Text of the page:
New precedents of the Beijing courts. In the above-mentioned two compulsory liquidation cases, we reviewed a large volume of documentation, carried out repeated and voluminous communication with the courts and the liquidation committees, and set the following views before the courts.

First, de-registration of a company is the main objective of a liquidation procedure and the outcome that naturally follows after the conclusion of a liquidation procedure. Company liquidation is a special procedure that is to be carried out after the dissolution of a company, and its objective is to ultimately extinguish the corporate personality. In other words, even if the compulsory liquidation procedure is terminated, its outcome still signifies the conclusion of the compulsory liquidation procedure and, as such, the company’s registration should be cancelled and the company terminated.

Second, the current regulations, judicial practice and academic opinions show that there are corresponding institutional arrangements for the debt processing of the company after the liquidation procedure is terminated due to the inability to liquidate. Therefore, the de-registration of the company after the termination of the compulsory liquidation process will not harm the interests of the creditors.

Third, if a company cannot be de-registered when liquidation is unable to proceed, a large number of “zombie enterprises” will emerge, something that runs counter to the current policy of intensifying supply-side structural reforms and disposing of zombie enterprises. Once an enterprise goes into liquidation, although it still has legal personality, it may not engage in new business activities. If, under such a circumstance, a company is unable to de-register due to termination of the compulsory liquidation procedure for whatever reason, it will enter into a state of suspension, squatting on a large quantity of public resources, and its shareholders may also be unable to de-register due to their holding of equity in a zombie enterprise, thereby creating a situation where one zombie enterprise gives birth to multiple zombie companies, jeopardizing the national economy.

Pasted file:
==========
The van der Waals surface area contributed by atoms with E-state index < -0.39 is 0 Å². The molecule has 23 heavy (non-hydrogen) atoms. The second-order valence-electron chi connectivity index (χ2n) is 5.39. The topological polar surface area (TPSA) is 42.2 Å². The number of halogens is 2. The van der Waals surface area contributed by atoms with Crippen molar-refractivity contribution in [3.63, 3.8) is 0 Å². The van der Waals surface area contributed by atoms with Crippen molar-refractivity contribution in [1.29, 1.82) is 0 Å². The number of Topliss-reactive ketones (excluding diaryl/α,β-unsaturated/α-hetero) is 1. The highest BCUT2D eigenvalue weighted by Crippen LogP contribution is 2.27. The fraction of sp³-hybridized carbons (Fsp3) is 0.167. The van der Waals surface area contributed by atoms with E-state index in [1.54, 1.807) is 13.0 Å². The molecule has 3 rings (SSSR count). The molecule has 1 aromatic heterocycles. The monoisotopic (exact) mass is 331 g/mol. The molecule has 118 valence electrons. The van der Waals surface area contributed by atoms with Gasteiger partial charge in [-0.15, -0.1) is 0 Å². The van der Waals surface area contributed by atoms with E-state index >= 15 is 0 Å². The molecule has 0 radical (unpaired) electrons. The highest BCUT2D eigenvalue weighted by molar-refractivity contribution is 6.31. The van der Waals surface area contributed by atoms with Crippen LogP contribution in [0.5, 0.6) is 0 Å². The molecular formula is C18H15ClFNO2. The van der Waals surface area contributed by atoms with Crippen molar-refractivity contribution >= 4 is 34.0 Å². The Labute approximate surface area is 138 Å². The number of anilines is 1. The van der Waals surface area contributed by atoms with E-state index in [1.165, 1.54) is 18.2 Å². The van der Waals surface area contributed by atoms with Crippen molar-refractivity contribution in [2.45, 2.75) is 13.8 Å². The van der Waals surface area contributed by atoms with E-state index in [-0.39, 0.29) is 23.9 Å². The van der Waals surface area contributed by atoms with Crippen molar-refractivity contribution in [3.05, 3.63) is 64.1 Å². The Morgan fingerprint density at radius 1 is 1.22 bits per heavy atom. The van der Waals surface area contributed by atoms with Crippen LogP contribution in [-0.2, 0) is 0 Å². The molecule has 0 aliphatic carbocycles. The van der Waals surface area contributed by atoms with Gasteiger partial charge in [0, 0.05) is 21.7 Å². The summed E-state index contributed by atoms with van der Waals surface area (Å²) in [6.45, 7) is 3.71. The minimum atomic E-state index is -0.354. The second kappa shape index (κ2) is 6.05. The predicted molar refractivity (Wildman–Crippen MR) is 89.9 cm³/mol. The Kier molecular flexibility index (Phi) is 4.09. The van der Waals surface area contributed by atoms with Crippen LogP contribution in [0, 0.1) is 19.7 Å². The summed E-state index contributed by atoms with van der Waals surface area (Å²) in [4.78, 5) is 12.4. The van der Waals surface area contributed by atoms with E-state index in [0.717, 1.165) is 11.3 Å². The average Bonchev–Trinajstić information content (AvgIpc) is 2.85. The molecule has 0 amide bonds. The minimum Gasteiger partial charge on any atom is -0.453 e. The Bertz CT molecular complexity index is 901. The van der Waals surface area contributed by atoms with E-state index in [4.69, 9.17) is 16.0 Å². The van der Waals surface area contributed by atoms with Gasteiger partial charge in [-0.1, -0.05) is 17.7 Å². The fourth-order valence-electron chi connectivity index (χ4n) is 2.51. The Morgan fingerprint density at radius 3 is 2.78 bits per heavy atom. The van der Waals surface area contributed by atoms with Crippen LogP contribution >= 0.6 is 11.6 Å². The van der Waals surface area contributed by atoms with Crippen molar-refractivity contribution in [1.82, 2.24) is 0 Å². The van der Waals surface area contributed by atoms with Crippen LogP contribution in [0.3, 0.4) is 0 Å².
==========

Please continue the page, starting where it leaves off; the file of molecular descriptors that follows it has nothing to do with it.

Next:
Finally, both the Haidian and Changping courts accepted the above-mentioned reasons provided by our firm, determining in the main text of their rulings to terminate the compulsory liquidation of the target company and have the liquidation committees apply for de-registration of the target companies in accordance with the law.

The change in courts’ attitude awaits further observation. Because creditors’ rights and debtors’ responsibilities differ in various cases, the court and liquidation committee may have reasonable concerns to support a judicial cancellation of registration of the company. After the two cases mentioned in this column, other courts have also followed by issuing similar rulings, showing that, in judicial practice, a positive change in the attitude to the de-registration of a company after the termination of a compulsory liquidation procedure has occurred.

But whether such attitude can give rise to uniform judicial practice awaits further observation. When a similar situation is encountered at this stage, it is still necessary for the legal counsel of the company to formulate a reasonable agency plan based on the specific circumstances of the company being liquidated, and to actively communicate with the court and the liquidation committee.

Xu Bangwei is a partner and Lin Xiaolu is an associate at Jingtian & Gongcheng

liquidation obligations